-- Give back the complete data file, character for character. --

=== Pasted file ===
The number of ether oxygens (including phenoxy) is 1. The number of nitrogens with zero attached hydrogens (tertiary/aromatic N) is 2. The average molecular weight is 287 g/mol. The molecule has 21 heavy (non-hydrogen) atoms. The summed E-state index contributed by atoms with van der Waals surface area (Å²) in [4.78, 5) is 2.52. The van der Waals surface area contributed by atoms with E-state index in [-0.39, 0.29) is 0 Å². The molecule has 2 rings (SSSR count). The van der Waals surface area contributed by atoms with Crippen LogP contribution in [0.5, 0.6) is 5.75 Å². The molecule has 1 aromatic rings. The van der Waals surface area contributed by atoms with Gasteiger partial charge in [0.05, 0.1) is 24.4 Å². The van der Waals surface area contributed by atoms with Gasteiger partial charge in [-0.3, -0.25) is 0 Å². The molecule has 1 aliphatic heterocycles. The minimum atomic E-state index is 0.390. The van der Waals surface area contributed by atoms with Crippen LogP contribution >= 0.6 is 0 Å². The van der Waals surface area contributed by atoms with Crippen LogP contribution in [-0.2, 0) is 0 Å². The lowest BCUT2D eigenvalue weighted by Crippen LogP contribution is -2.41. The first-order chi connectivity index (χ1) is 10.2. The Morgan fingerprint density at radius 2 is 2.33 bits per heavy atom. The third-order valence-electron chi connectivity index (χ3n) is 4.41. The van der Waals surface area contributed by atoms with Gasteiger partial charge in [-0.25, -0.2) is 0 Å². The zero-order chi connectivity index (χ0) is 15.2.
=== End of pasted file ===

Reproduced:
The number of ether oxygens (including phenoxy) is 1. The number of nitrogens with zero attached hydrogens (tertiary/aromatic N) is 2. The average molecular weight is 287 g/mol. The molecule has 21 heavy (non-hydrogen) atoms. The summed E-state index contributed by atoms with van der Waals surface area (Å²) in [4.78, 5) is 2.52. The van der Waals surface area contributed by atoms with E-state index in [-0.39, 0.29) is 0 Å². The molecule has 2 rings (SSSR count). The van der Waals surface area contributed by atoms with Crippen LogP contribution in [0.5, 0.6) is 5.75 Å². The molecule has 1 aromatic rings. The van der Waals surface area contributed by atoms with Gasteiger partial charge in [0.05, 0.1) is 24.4 Å². The van der Waals surface area contributed by atoms with Gasteiger partial charge in [-0.3, -0.25) is 0 Å². The molecule has 1 aliphatic heterocycles. The minimum atomic E-state index is 0.390. The van der Waals surface area contributed by atoms with Crippen LogP contribution >= 0.6 is 0 Å². The van der Waals surface area contributed by atoms with Crippen LogP contribution in [-0.2, 0) is 0 Å². The lowest BCUT2D eigenvalue weighted by Crippen LogP contribution is -2.41. The first-order chi connectivity index (χ1) is 10.2. The Morgan fingerprint density at radius 2 is 2.33 bits per heavy atom. The third-order valence-electron chi connectivity index (χ3n) is 4.41. The van der Waals surface area contributed by atoms with Gasteiger partial charge in [-0.25, -0.2) is 0 Å². The zero-order chi connectivity index (χ0) is 15.2.